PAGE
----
How to Use Text Clippings in macOS

In macOS, a Text Clipping is a selection of text that you've dragged from an application to another location on your Mac, where it becomes a unique kind of standalone file.

The relatively little-known feature has been around since at least Mac OS 9, and it offers a convenient way to save out pieces of text from pretty much anywhere for later use in another app or document.


To create a Text Clipping, simply highlight any piece of text and drag it with your mouse to your Desktop or an open Finder window.

This saves the highlighted text – including any rich text formatting – as a .textclipping file named after the first few words of text that you selected, but you can easily rename it to make it more identifiable.


To use the selected text in another file like a Pages document, drag the Text Clipping into the open document and the text will be automatically pasted wherever the cursor is located.

You can paste the clipping in the same way into all sorts of open files and apps, including browser search engines, Mail compose windows, Xcode projects, and more.


To quickly view the contents of a Text Clipping, simply select the file and invoke Quick Look with a tap of the spacebar.

You can also double-click a Text Clipping to view the text in a dedicated window, and even highlight and copy (Command-C) just a snippet of the text from this window for pasting elsewhere.


Text clippings can speed up many repetitive tasks, making things like reusing email/letter templates and code snippets a cinch. If clippings become indispensable to your workflow, consider creating a dedicated folder to store them, otherwise they can quickly clutter up your desktop.

Related Roundup: macOS Mojave


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7 weeks ago
Can I just say I absolutely love this series of how to’s. Really sets MacRumors apart, and stands out from the crowd of copy past “news” sites.

While most of this stuff I know, I always read them because I invariably get at least a little tidbit out of it, like how this feature’s been around since OS 9.

Great stuff guys, keep it up!!
Rating: 14 Votes
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7 weeks ago
Im a mac user since 2007, but this is actually new for me. Thanks!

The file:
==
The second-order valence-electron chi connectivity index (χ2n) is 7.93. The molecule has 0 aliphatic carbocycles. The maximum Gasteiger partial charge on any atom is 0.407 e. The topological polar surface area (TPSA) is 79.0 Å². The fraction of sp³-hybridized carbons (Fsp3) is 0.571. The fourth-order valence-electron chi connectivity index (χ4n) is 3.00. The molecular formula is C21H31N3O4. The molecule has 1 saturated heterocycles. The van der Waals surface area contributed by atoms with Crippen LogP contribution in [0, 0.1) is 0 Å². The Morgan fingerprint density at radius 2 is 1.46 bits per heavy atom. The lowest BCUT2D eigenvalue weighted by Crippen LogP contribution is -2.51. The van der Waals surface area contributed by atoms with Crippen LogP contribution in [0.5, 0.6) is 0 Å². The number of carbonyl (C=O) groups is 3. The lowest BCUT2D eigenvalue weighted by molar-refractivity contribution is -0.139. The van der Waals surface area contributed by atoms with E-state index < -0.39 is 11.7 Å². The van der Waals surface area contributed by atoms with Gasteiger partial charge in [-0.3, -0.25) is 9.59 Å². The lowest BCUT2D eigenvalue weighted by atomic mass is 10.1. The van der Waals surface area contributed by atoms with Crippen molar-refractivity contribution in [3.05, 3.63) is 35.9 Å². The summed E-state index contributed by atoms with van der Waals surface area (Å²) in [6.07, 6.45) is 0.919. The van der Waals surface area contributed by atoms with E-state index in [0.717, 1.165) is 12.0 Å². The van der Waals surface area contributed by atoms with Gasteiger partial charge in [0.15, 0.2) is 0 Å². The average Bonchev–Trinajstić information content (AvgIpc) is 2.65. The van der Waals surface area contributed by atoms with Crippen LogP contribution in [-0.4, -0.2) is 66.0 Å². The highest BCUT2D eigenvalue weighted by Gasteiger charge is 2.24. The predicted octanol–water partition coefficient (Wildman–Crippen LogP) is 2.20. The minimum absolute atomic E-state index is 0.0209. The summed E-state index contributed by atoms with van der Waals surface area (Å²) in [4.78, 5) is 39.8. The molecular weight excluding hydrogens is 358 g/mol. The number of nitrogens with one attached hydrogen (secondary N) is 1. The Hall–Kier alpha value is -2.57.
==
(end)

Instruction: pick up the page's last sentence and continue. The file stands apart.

Rating: 4 Votes
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7 weeks ago

You have to wait (hover) above the text for about 5 seconds before dragging

You don't have to hover 5 seconds – you can immediately click - but you have to hold there a second - then drag.

And yes, I use this great feature since classic MacOS days. Unfortunately at the start of iCloud (maybe yosemite idk) this .textclipping files were destroyed when synced to iCloud and you could never rely on it. I thought they were about to abandon it...

But now (I'm on Sierra) it works again well in the cloud.
Rating: 3 Votes
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7 weeks ago
Ah, we‘re so dark mode now.

Looks pretty in these small pics but I really only missed it for Xcode and other „lab“ environments that usually already came with a dark mode.

Any way to set dark mode per app?
Rating: 2 Votes
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7 weeks ago
A big thank you for the 'how to'

Wasn't aware the function was there, and will implement it into my work flow.
Rating: 2 Votes
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7 weeks ago
Thanks for the tip! Is there a place here on MacRumors that all of these "How to" are collected? Obviously could manual search for them. But a place where they are all compiled. Each new "How to" could include a link at the bottom to direct you to the whole collection. Thoughts?
Rating: 1 Votes
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7 weeks ago
Thing is it's very unintuitive. Just tried it on this page. You have to wait (hover) above the text for about 5 seconds before dragging but you are not shown when you can start dragging because the cursor (usually) stays as a text selection cursor not an arrow. But sometimes with bigger blocks of text it becomes an arrow. If you drag before the five seconds is up, the cursor just reselects texts and you lose your selection.
Rating: 1 Votes
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7 weeks ago
There was a thread here about problems with losing formatting of styled text when using cut and paste. I found that text clippings don’t have this problem. They preserved the format of styled text.
Rating: 1 Votes
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7 weeks ago

This has existed since Classic Mac OS. Not sure exactly which version, but it has to go back at least to Mac OS 8. Probably earlier. I never found it very useful in general. Only used it a few times in a couple of decades of Mac use.


These little niceties are why I like Mac so much. This isn’t something I use or likely will. But these sort of intuitive features that make using a computer easy are what I think set macOS apart.
Rating: 1 Votes
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